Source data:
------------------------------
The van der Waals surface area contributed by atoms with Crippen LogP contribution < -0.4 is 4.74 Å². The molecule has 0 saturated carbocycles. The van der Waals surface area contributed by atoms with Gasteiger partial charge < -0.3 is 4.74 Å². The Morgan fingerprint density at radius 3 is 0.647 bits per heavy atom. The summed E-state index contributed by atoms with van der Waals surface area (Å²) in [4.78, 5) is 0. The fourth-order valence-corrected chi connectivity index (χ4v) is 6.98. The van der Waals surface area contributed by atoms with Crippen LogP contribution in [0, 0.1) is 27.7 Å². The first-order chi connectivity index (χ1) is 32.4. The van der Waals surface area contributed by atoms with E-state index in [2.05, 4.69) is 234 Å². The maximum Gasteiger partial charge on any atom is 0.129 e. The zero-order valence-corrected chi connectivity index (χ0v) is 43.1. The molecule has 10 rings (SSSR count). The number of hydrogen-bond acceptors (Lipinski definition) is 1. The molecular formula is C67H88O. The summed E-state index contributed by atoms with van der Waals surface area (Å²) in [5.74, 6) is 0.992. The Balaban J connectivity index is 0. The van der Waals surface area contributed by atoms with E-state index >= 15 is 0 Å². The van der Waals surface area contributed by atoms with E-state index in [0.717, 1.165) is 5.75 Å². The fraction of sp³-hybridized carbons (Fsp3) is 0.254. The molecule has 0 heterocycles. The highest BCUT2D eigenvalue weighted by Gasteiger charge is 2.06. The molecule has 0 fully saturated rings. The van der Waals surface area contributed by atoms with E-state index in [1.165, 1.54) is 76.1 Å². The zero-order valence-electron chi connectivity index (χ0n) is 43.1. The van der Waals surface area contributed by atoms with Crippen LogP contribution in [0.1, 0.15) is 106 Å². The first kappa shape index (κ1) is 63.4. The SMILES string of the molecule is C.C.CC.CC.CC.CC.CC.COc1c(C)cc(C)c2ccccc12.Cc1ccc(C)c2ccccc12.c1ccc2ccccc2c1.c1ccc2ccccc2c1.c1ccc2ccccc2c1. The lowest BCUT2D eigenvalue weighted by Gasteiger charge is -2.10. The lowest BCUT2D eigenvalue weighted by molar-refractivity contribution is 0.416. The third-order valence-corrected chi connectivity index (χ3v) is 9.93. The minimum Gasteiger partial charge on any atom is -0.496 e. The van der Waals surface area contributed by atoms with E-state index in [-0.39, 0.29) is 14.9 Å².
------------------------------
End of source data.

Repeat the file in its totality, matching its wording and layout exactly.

The van der Waals surface area contributed by atoms with Crippen LogP contribution < -0.4 is 4.74 Å². The molecule has 0 saturated carbocycles. The van der Waals surface area contributed by atoms with Gasteiger partial charge < -0.3 is 4.74 Å². The Morgan fingerprint density at radius 3 is 0.647 bits per heavy atom. The summed E-state index contributed by atoms with van der Waals surface area (Å²) in [4.78, 5) is 0. The fourth-order valence-corrected chi connectivity index (χ4v) is 6.98. The van der Waals surface area contributed by atoms with Crippen LogP contribution in [0, 0.1) is 27.7 Å². The first-order chi connectivity index (χ1) is 32.4. The van der Waals surface area contributed by atoms with E-state index in [2.05, 4.69) is 234 Å². The maximum Gasteiger partial charge on any atom is 0.129 e. The zero-order valence-corrected chi connectivity index (χ0v) is 43.1. The molecule has 10 rings (SSSR count). The number of hydrogen-bond acceptors (Lipinski definition) is 1. The molecular formula is C67H88O. The summed E-state index contributed by atoms with van der Waals surface area (Å²) in [5.74, 6) is 0.992. The Balaban J connectivity index is 0. The van der Waals surface area contributed by atoms with E-state index >= 15 is 0 Å². The van der Waals surface area contributed by atoms with E-state index in [0.717, 1.165) is 5.75 Å². The fraction of sp³-hybridized carbons (Fsp3) is 0.254. The molecule has 0 heterocycles. The highest BCUT2D eigenvalue weighted by Gasteiger charge is 2.06. The molecule has 0 fully saturated rings. The van der Waals surface area contributed by atoms with E-state index in [1.165, 1.54) is 76.1 Å². The zero-order valence-electron chi connectivity index (χ0n) is 43.1. The van der Waals surface area contributed by atoms with Crippen LogP contribution in [0.1, 0.15) is 106 Å². The first kappa shape index (κ1) is 63.4. The SMILES string of the molecule is C.C.CC.CC.CC.CC.CC.COc1c(C)cc(C)c2ccccc12.Cc1ccc(C)c2ccccc12.c1ccc2ccccc2c1.c1ccc2ccccc2c1.c1ccc2ccccc2c1. The lowest BCUT2D eigenvalue weighted by Gasteiger charge is -2.10. The lowest BCUT2D eigenvalue weighted by molar-refractivity contribution is 0.416. The third-order valence-corrected chi connectivity index (χ3v) is 9.93. The minimum Gasteiger partial charge on any atom is -0.496 e. The van der Waals surface area contributed by atoms with E-state index in [-0.39, 0.29) is 14.9 Å².